If you haven’t had biryani in Hyderabad it wasn’t a biryani…
I’m a bit biased but if you haven’t had biryani in Hyderabad it wasn’t a biryani, it was pilau. For those who don’t know what biryani is, it’s a dish consisting of meat and rice cooked in spices, a delicious testament to the cosmopolitan kitchens of the Nizams. Many cities fight over the biryani but we’ve claimed the dish as being truly Hyderabadi in somewhat of a hostile takeover.
The method of cooking a biryani is different in Hyderabad. To give you a comparison, Hyderabad food versus say food in Lucknow is like Italian food versus French food. Italians are a little more liberal with the way they cook – throw in a bit of this, a little bit of that. Love plays a very big role. Whereas in France, like in Lucknow, they’re obsessed with the finesse and the way things are perfumed and presented.
On this tour we first give people a complete understanding of the region’s culinary history including its Persian influences and how this mix of north and southern cooking came together. We take you through the markets to see all the local spices and vegetables then for lunch at a family home to show you how biryani is cooked from scratch.
Most Hyderabadis would say that the best biryanis are cooked at home and each variation is unique because everyone has their own way of cooking it. You can eat, traditional style on the floor or at a table if you wish. You’ll also be able to interact with the family, see past photographs and hear stories about their lives. People find this quite fascinating because you don’t often get the opportunity to meet these very traditional local families.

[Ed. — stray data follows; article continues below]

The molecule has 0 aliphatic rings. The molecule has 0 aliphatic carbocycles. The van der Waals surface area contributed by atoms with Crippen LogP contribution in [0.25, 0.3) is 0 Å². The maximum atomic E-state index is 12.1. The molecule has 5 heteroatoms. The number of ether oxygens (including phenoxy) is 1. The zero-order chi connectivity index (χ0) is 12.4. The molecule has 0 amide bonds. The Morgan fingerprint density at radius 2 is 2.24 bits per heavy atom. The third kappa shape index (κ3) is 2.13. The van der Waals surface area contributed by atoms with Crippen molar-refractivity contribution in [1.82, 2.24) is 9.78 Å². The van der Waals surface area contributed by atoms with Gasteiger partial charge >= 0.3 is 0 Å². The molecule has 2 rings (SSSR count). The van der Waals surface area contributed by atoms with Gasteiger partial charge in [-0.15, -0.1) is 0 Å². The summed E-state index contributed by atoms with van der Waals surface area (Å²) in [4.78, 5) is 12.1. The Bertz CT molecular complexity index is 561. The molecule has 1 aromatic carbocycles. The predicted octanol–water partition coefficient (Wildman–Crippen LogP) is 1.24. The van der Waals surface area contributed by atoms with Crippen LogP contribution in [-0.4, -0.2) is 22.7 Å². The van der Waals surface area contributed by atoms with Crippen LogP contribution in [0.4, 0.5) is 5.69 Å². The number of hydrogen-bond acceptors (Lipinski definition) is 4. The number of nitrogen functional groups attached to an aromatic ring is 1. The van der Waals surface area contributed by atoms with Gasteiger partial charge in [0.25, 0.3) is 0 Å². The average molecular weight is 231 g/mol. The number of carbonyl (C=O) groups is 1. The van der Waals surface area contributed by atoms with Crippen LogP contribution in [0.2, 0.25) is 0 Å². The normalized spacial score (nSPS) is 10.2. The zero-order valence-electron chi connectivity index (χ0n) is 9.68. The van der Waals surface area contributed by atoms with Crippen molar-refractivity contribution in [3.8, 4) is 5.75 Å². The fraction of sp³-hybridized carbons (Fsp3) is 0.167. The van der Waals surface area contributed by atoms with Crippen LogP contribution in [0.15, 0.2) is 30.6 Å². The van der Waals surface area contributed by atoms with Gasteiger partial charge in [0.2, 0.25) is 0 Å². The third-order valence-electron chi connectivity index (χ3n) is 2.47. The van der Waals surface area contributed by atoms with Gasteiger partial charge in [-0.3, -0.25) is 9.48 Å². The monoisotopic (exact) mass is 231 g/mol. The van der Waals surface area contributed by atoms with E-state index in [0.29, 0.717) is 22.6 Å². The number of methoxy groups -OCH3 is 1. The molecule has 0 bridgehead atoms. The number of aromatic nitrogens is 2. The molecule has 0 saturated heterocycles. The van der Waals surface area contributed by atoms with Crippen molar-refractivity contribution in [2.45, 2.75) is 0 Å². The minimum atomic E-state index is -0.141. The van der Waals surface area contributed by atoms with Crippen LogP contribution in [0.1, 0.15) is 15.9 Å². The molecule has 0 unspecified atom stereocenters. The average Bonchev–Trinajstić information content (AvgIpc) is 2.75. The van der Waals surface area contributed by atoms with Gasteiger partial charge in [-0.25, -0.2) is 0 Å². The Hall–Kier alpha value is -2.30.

Sometimes we take people to a wedding hall where there’s biryani being cooked for around 1,000 people. There’s usually one crazy head chef who will be screaming around the kitchen along with some wonderful assistants. The process is a little different when it’s being cooked at that scale – they have these massive pots with fire underneath covered with hot coals on top – it’s almost like a baking process.
For me, it’s very much about the history and the culture of food not just the eating of it! When you’re eating, it’s almost automatic but what you don’t realise is that there are all these stories hidden behind each bite.